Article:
Monday, October 27, 2008

Just plain rude

Jo rang me, one lovely Sunday afternoon, from the bus-stop. The sobbing that proceeded, from the moment she heard my voice, came from deep inside and took ten minutes to calm. The party she’d attended was chock full of what Bridget Jones would (cleverly) call ‘smug marrieds’, couples glowing with adoration for each other and their ‘darling’ offspring. Glowing so damn much that it spilled over to the inevitable, dreaded line of questioning that some single, childless women in the latter half of their thirties and beyond fear. I hate that conversation. I hate it even more when there is a vague sort of smug underpinning to the query, one that leaves one person feeling happy and the other – sensible, grown-up and with a big smart lawyers job - crying at a bus-stop on a beautiful afternoon.

I was left wondering why people are so thoughtless. Smug bastards.

I have never imagined myself as a mother. Not for me the romantic dream of getting married and having a bunch of small people that resemble me. My dolls never enacted a single wedding ceremony and, though I did briefly at twelve flirt with the idea of a glamorous pop-star marriage to a member of Duran Duran, the thought of either hasn’t grabbed me since.

Why is it so damn fashionable to have children? What on earth possesses normally rational people who are lucky enough to have children to pity – I have been pitied on more than one occasion – those who, either by choice or circumstance, do not?


My name is Lucy, I'm in the latter half of my thirties and, ordinarily, I write about food here. The fact that I am both a little, well, on the curvy-side shall we say, and in my late thirties means that I am asked more often than I like if I am pregnant. For the record, I am not.

I feel that I should disclose here that I do in fact have children in my life to avoid any confusion, but I must add that they are
not mine. I like them both enormously, both are in fact well into their teens and very good-looking, well-mannered young men, but I'm exceedingly glad that they came ready-made. Plus their mum (with whom I share a surprisingly good relationship) takes them for half of the week, which makes things very nice for us all, thank you.

I also have a small scruffy dog which I do not, thankfully, treat as my child.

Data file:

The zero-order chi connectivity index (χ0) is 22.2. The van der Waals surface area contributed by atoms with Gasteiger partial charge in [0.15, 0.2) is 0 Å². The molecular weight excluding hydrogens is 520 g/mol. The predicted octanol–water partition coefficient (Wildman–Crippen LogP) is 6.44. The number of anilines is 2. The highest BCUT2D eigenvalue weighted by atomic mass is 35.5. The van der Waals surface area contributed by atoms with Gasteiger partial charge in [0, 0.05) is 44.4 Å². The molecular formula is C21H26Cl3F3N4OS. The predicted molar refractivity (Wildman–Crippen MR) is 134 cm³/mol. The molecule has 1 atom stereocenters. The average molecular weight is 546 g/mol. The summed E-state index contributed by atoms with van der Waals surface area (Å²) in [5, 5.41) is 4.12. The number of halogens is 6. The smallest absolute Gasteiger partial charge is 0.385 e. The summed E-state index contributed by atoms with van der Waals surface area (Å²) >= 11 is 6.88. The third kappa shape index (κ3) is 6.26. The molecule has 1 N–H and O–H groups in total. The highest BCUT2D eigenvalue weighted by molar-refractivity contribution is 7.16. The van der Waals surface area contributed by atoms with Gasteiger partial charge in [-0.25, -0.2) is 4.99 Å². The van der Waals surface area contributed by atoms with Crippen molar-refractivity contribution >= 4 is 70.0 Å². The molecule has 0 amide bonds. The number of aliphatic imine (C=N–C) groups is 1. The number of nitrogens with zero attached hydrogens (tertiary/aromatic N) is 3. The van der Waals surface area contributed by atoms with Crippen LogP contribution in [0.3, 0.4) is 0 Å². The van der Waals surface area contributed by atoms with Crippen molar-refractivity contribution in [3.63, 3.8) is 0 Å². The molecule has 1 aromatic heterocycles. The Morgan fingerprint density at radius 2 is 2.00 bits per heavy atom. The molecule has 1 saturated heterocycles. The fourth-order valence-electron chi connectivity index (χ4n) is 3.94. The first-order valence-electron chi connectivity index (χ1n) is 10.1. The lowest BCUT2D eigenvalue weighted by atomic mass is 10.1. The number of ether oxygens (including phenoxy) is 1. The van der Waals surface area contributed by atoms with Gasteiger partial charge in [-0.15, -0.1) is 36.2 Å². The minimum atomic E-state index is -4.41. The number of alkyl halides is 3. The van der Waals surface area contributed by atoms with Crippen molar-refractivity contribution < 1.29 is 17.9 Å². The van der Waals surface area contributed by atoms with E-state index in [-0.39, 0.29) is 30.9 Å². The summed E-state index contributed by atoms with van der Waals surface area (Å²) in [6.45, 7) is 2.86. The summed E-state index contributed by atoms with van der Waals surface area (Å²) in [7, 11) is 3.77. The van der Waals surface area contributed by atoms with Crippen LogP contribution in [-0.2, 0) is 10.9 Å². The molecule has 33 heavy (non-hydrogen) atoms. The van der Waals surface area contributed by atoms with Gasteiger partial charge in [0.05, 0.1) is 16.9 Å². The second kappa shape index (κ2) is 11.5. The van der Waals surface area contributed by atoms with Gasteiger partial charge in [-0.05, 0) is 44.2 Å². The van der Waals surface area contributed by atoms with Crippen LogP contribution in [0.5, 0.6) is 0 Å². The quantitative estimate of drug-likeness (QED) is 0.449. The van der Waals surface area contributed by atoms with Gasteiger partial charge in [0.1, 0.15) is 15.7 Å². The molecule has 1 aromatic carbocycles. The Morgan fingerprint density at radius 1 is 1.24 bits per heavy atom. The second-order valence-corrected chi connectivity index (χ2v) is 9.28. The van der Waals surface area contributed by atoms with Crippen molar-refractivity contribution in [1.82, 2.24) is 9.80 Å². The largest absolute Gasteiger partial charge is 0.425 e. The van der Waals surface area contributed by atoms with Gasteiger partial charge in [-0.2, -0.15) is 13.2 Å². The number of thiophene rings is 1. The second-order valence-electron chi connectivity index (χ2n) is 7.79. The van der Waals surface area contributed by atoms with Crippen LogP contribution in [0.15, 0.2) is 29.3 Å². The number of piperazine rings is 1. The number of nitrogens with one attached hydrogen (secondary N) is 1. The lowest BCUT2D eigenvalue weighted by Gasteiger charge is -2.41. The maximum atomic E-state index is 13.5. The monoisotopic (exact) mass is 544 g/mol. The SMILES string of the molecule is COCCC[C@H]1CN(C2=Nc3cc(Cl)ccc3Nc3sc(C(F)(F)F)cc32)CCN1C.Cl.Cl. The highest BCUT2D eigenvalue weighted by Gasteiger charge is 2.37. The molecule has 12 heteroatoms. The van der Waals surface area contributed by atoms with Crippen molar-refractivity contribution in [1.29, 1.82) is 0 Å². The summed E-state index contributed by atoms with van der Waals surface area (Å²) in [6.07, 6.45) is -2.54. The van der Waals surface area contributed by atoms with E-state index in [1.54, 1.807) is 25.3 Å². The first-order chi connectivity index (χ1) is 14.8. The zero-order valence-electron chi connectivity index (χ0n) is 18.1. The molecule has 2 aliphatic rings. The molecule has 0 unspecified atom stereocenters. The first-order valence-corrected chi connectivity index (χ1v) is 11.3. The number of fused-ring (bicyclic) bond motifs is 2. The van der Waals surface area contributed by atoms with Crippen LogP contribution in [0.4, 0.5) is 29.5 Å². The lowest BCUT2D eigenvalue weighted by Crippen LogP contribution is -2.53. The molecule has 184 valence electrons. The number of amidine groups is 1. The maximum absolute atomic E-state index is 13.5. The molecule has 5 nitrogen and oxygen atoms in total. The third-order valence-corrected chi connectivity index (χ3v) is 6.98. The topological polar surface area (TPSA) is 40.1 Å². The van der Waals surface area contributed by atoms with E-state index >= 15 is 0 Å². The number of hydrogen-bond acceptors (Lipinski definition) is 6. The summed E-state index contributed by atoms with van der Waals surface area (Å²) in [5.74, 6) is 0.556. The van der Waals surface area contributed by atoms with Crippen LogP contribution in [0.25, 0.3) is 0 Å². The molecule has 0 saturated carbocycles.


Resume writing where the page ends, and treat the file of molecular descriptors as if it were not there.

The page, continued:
Tuesday, October 21, 2008

the pressures of trying to conceive

The whole will we/can we have children thing can be a little stressful. I've touched on the issue of others feeling they have an investment in the decision, adding a little pressure to the whole equation.

People react differently to stress.

I tend to rant, cry, talk, write, walk my way through the tough spots.

I'm a woman, I can't write on behalf of how this makes a man feel.

Today's Age reported one man's response to the pressure-to-conceive.



Repeated sexual assaults and a couple of digital rapes.

Responses people? I am too flabbergasted for words right now.

Snipped from Other Rants

Melbourne massage therapist, Adam Alikakos, is up on five charges of indecent assault and two of rape. He doesn’t appear to be denying the accusations and expects a custodial sentence according to The Age.

Mitigating circumstances? Stress.

Julie Sutherland, for Alikakos, said her client and his wife were under pressure from family and friends to have children and during the time of his offending he had become stressed out about their failure to do so.
"He said that over the years he felt more and more at fault as a man and more and more emasculated," she told the court.

Saturday, October 18, 2008

Socially infertile and very, very vulnerable

"Socially infertile".

That’s the latest phrase to call a growing number of women in our society. Single or gay, we are the ones that got missed in the tsunami of heterosexual coupling. While the term is still too contemporary to have it’s own wiki yet, some more enterprising Assisted Reproduction Technology companies have identified a lucrative niche market to exploit or offer hope to. Depending on how you read it.

According to today’s Age report, for $3,000 plus ongoing storage costs, a woman can have eggs harvested and stored til she finds “Mr Right”.

The piece is quick to point out that the procedure is experimental. Although young women undergoing cancer treatment have had access to the technology for some time with very limited success. The problem is due to the fragility of the ‘shell’ of the ova, 98% are unviable on thawing. This differs from current IVF statistics, which uses ova that have then been successfully fertilized and frozen after a few days of cell division.

But without “Mr Right” there is no semen to fertilize the eggs of the future dream child and this is the problem in the first place.